Coldplay's latest album is "A Head Full of Dreams."

Coldplay's latest album is "A Head Full of Dreams." Credit: Parlophone / Atlantic Records


“A Head Full of Dreams”


BOTTOM LINE Even Coldplay wants to dance away the blues sometimes.

If Coldplay’s new album, “A Head Full of Dreams” (Parlophone/Atlantic), ends up being what singer Chris Martin is calling “the completion of something” and what fans are worrying may be the band’s final record, Martin and friends will go out on a high note.

The band’s seventh album takes everything they have learned since their simple “Yellow” days and applies it to a joyful escape of sorts, usually soaking in current trends in dance music and hip-hop just enough for them to color their trademark sound without changing it too much.

On “Hymn for the Weekend,” they dive into dance music with the help of Beyoncé, even utilizing some Destiny’s Child-like vocal arrangements before sliding back into their own brand of catchy piano pop. On “Everglow,” which features Martin’s ex, Gwyneth Paltrow, on harmonies, they do a lovely piano-driven reworking of what could be Bonnie Raitt’s “I Can’t Make You Love Me” to approximate heartbreak with the edge polished off. (The way Martin tries to balance pain and perspective when he wonders “How come cars don’t slow when it feels like the end of my world, when I should but I can’t let you go?” is wrenching.) For “Up & Up,” they seemingly tear a page from Lil Wayne’s “How to Love” to deliver a tender motivational speech, with Noel Gallagher on guitar.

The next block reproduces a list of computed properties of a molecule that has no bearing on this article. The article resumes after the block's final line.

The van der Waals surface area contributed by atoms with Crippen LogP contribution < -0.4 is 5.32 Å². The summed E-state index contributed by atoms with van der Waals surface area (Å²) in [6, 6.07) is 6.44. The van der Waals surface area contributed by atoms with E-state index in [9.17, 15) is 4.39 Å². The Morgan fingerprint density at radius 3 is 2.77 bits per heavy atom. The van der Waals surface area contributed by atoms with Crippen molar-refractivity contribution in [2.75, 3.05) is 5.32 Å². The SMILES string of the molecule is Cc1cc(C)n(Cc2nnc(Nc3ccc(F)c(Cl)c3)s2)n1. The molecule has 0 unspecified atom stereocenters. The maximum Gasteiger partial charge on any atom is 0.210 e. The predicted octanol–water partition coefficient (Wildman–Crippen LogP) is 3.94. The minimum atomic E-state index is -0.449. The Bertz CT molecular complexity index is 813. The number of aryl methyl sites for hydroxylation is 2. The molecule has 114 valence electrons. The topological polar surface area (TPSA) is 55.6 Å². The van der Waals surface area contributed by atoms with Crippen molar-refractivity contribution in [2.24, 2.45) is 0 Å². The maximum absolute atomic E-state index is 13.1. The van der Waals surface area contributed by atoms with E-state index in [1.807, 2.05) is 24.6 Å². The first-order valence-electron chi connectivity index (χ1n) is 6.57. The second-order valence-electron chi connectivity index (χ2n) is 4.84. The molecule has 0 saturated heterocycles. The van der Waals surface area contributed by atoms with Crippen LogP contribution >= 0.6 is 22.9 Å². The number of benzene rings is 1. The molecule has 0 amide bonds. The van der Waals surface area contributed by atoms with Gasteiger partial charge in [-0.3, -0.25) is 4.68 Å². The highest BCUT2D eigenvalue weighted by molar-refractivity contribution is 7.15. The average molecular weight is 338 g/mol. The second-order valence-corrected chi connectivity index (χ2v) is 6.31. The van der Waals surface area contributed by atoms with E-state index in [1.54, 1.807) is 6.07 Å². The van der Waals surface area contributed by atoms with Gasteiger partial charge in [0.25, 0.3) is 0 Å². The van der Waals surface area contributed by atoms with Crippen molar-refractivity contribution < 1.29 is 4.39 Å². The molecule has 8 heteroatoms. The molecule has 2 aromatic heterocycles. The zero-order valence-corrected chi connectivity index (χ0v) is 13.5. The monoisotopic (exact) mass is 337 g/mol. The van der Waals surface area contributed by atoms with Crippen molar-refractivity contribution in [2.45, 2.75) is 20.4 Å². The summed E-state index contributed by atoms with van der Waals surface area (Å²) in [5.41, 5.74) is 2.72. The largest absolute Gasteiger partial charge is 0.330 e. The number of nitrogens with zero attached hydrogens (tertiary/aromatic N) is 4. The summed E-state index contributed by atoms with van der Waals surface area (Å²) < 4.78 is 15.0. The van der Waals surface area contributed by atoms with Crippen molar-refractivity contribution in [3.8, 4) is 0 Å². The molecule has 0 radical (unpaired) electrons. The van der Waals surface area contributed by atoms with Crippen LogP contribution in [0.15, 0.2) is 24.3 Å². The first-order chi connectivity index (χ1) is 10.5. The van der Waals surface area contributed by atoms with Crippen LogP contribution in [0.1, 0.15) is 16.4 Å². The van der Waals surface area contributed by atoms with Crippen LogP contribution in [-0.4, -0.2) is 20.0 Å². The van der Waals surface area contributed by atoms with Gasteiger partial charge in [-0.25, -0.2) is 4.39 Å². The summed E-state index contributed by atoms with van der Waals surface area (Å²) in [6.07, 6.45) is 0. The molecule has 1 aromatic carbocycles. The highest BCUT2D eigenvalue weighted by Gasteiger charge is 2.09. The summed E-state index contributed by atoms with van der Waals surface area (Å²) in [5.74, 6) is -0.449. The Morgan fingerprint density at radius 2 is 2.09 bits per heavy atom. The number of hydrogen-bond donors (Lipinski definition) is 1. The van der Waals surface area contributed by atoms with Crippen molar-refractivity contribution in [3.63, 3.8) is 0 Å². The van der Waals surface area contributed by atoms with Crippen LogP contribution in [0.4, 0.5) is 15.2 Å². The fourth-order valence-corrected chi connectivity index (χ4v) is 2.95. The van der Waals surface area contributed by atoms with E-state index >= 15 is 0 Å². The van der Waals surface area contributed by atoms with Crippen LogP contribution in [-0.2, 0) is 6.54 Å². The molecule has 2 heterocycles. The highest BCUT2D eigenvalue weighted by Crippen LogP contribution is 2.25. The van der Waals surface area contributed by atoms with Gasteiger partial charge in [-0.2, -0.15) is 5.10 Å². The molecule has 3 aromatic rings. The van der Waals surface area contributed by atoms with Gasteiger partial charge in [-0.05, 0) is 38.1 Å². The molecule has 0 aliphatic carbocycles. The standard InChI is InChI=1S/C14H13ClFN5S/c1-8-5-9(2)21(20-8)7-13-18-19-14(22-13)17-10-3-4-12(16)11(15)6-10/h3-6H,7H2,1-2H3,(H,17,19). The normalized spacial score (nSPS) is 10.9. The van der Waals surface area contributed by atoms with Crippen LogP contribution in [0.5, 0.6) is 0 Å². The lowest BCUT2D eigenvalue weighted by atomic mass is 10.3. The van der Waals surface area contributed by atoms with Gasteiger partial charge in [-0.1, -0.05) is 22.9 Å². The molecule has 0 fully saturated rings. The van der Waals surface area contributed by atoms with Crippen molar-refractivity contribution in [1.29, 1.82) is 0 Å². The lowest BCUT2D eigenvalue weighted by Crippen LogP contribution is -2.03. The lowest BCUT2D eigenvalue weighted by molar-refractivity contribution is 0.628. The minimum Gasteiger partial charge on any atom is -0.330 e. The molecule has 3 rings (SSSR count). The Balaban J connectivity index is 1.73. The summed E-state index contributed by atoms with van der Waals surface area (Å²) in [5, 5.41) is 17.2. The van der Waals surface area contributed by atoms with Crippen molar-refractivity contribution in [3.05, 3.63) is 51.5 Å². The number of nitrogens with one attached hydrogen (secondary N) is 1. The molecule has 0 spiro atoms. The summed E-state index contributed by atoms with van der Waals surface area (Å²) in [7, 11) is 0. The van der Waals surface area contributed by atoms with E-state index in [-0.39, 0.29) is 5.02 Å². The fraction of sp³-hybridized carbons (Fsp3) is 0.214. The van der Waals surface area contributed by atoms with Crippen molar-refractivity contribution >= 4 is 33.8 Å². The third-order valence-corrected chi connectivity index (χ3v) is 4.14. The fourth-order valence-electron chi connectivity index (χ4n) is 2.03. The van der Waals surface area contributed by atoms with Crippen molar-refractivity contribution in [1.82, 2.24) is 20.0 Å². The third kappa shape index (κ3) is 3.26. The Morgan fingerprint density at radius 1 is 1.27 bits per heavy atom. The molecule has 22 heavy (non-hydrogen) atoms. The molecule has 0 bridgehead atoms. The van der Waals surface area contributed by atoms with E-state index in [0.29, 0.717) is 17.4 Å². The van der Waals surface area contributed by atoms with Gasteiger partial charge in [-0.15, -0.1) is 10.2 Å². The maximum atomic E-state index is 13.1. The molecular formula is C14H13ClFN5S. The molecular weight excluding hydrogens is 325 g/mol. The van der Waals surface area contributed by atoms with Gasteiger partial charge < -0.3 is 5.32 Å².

However, Coldplay fares best here when the guys actually let go of their previous sound. The disco extravaganza “Adventure of a Lifetime,” with its Daft Punk-ish groove and its free-spirited vibe, is actually a true surprise that even manages to stay lighthearted as Martin declares earnestly, “We are diamonds taking shape.” For “X Marks the Spot,” they successfully appropriate The Weeknd’s icy synth sound and Drake minimalism to build what could end up being quite a promising future.

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